FBI accidentally names Saudi diplomat suspected of aiding 9/11 hijackers

US intelligence agency makes ‘giant screw-up’ in court documents responding to lawsuit by victims’ families

(Image credit: Robyn Beck/AFP via Getty Images)

The FBI has accidentally revealed the name of a Saudi official suspected of providing crucial support to the 9/11 hijackers.

The mistake was made in a declaration filed in federal court by Jill Sanborn, assistant director of the US intelligence agency’s counterterrorism division, in response to a lawsuit that accuses the Saudi government of being complicit in the terror attacks.

“This shows there is a complete government cover-up of the Saudi involvement,” a spokesperson for the victims’ families who brought the lawsuit told Yahoo! News. “This is a giant screw-up.”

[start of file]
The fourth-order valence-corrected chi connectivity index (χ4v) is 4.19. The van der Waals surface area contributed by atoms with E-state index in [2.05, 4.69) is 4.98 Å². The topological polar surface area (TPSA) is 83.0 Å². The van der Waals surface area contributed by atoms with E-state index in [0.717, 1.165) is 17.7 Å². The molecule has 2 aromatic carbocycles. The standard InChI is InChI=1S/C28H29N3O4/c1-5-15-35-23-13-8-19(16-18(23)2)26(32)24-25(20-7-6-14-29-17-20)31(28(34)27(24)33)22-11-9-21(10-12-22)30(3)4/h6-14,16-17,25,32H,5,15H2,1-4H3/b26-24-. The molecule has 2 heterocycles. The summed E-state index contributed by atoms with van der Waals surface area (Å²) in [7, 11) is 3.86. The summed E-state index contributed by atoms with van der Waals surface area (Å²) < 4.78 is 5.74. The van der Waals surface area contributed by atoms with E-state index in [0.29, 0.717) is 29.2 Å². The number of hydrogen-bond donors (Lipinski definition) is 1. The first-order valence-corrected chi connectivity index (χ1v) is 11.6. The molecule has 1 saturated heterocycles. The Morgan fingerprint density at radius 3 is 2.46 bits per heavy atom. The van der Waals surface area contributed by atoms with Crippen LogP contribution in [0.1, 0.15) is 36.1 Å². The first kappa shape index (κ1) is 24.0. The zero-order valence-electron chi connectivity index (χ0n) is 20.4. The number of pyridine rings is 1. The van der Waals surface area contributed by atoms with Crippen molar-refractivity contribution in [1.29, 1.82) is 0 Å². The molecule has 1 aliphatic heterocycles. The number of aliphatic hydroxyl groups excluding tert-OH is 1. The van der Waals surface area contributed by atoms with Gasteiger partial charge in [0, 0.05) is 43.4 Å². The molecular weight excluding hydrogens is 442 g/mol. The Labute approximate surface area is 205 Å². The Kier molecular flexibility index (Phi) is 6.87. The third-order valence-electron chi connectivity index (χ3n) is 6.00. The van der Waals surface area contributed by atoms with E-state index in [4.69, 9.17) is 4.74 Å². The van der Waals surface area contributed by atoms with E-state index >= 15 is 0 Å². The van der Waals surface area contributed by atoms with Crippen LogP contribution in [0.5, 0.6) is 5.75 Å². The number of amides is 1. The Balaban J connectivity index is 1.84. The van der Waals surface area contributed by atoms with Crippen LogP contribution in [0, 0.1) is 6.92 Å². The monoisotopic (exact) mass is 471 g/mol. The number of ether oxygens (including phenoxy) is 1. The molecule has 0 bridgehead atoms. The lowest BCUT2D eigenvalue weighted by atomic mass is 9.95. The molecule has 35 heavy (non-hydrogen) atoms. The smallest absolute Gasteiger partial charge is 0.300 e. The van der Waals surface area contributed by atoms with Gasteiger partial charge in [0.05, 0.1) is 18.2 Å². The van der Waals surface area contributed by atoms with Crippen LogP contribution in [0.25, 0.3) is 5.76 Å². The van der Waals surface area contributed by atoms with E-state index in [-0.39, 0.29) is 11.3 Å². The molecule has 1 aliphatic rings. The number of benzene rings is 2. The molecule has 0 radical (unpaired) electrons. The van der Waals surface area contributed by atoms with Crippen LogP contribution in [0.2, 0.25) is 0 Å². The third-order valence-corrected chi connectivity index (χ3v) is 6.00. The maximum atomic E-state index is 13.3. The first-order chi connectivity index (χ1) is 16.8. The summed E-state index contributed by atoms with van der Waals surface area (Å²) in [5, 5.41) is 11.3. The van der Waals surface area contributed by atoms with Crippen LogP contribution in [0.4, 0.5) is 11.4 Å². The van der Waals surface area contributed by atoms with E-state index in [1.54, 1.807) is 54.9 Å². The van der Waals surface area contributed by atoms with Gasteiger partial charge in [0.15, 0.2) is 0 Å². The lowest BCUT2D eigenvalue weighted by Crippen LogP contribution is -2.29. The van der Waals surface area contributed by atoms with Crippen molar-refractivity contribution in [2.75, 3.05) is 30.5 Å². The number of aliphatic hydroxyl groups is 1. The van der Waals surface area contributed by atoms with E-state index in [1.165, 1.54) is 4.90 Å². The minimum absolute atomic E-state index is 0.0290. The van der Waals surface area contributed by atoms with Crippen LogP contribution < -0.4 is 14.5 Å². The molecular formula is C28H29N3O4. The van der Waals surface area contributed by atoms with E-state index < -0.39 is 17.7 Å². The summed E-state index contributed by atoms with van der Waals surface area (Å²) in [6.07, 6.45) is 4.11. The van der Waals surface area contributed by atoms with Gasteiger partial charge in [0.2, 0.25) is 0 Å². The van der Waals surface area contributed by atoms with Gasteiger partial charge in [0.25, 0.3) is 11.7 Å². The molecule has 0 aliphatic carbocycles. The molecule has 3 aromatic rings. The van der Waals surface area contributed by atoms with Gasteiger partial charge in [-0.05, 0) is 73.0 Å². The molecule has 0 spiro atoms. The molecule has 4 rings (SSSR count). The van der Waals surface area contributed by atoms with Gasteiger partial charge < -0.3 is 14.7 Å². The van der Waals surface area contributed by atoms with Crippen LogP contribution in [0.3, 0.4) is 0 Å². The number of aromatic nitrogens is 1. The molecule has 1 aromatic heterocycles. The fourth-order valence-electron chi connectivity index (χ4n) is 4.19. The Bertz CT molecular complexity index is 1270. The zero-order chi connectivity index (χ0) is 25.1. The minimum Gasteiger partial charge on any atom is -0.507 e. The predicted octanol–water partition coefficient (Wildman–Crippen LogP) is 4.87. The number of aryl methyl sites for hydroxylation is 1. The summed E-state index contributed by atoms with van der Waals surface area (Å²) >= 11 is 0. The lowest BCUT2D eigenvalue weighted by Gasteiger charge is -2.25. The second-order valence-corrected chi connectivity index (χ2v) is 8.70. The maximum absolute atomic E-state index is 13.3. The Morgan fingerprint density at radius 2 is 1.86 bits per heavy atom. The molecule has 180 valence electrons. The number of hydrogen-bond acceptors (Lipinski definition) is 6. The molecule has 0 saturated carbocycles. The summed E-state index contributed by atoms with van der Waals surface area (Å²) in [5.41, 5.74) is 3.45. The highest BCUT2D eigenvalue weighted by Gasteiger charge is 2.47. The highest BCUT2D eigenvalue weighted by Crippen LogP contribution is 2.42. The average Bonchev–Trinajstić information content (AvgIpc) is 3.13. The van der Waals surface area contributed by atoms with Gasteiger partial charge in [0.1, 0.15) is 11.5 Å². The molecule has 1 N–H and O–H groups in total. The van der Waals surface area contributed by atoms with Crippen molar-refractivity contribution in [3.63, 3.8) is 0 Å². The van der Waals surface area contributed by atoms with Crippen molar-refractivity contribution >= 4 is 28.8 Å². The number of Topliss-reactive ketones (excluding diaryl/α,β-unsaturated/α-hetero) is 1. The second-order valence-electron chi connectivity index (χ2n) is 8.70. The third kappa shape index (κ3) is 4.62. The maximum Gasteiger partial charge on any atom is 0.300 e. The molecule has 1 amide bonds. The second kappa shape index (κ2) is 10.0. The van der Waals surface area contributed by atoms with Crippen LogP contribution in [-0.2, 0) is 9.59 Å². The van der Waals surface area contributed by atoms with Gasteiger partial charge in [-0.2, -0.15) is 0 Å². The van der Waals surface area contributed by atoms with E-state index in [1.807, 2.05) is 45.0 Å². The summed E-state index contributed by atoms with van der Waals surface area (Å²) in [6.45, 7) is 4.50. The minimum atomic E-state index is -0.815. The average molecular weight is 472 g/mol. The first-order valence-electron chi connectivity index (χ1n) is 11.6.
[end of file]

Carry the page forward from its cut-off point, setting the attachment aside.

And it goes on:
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US officials have admitted the disclosure was made by mistake and have withdrawn the FBI’s declaration from the public record, reports Al Jazeera.

The man named in the documents is Mussaed Ahmed al-Jarrah, a former mid-level Saudi Foreign Ministry official who was assigned to the Saudi embassy in Washington D.C. in 1999 and 2000.

The authorities believe that al-Jarrah instructed two people - Fahad al-Thumairy, a cleric, and Omar al-Bayoumi, a suspected Saudi intelligence officer - to help settle two 9/11 hijackers in the US a year before the terrorist atrocity, reports the Anadolu Agency.

Al-Jarrah’s current whereabouts are unknown, but he is believed to be in Saudi Arabia, the Turkey-based news agency adds.

All but four of the 19 hijackers on 9/11 were Saudi citizens. The Saudi government has repeatedly denied any involvement in the attacks.

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